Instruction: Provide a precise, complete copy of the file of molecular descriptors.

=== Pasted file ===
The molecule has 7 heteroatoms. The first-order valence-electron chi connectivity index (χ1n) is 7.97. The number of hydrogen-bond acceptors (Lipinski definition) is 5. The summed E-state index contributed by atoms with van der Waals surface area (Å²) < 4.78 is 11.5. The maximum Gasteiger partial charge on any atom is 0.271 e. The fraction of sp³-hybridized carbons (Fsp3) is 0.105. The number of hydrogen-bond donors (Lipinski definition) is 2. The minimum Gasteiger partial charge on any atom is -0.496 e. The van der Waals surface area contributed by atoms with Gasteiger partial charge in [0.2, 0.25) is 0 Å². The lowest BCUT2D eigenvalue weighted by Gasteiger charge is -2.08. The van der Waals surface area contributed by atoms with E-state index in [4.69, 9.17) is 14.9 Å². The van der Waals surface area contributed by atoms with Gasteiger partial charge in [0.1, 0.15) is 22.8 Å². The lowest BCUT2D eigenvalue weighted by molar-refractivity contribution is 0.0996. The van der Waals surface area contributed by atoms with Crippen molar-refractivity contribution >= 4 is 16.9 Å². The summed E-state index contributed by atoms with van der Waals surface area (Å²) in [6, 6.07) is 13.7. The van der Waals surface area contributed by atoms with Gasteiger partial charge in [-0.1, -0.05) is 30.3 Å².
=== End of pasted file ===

The molecule has 7 heteroatoms. The first-order valence-electron chi connectivity index (χ1n) is 7.97. The number of hydrogen-bond acceptors (Lipinski definition) is 5. The summed E-state index contributed by atoms with van der Waals surface area (Å²) < 4.78 is 11.5. The maximum Gasteiger partial charge on any atom is 0.271 e. The fraction of sp³-hybridized carbons (Fsp3) is 0.105. The number of hydrogen-bond donors (Lipinski definition) is 2. The minimum Gasteiger partial charge on any atom is -0.496 e. The van der Waals surface area contributed by atoms with Gasteiger partial charge in [0.2, 0.25) is 0 Å². The lowest BCUT2D eigenvalue weighted by Gasteiger charge is -2.08. The van der Waals surface area contributed by atoms with E-state index in [4.69, 9.17) is 14.9 Å². The van der Waals surface area contributed by atoms with Gasteiger partial charge in [0.1, 0.15) is 22.8 Å². The lowest BCUT2D eigenvalue weighted by molar-refractivity contribution is 0.0996. The van der Waals surface area contributed by atoms with Crippen molar-refractivity contribution >= 4 is 16.9 Å². The summed E-state index contributed by atoms with van der Waals surface area (Å²) in [6, 6.07) is 13.7. The van der Waals surface area contributed by atoms with Gasteiger partial charge in [-0.1, -0.05) is 30.3 Å².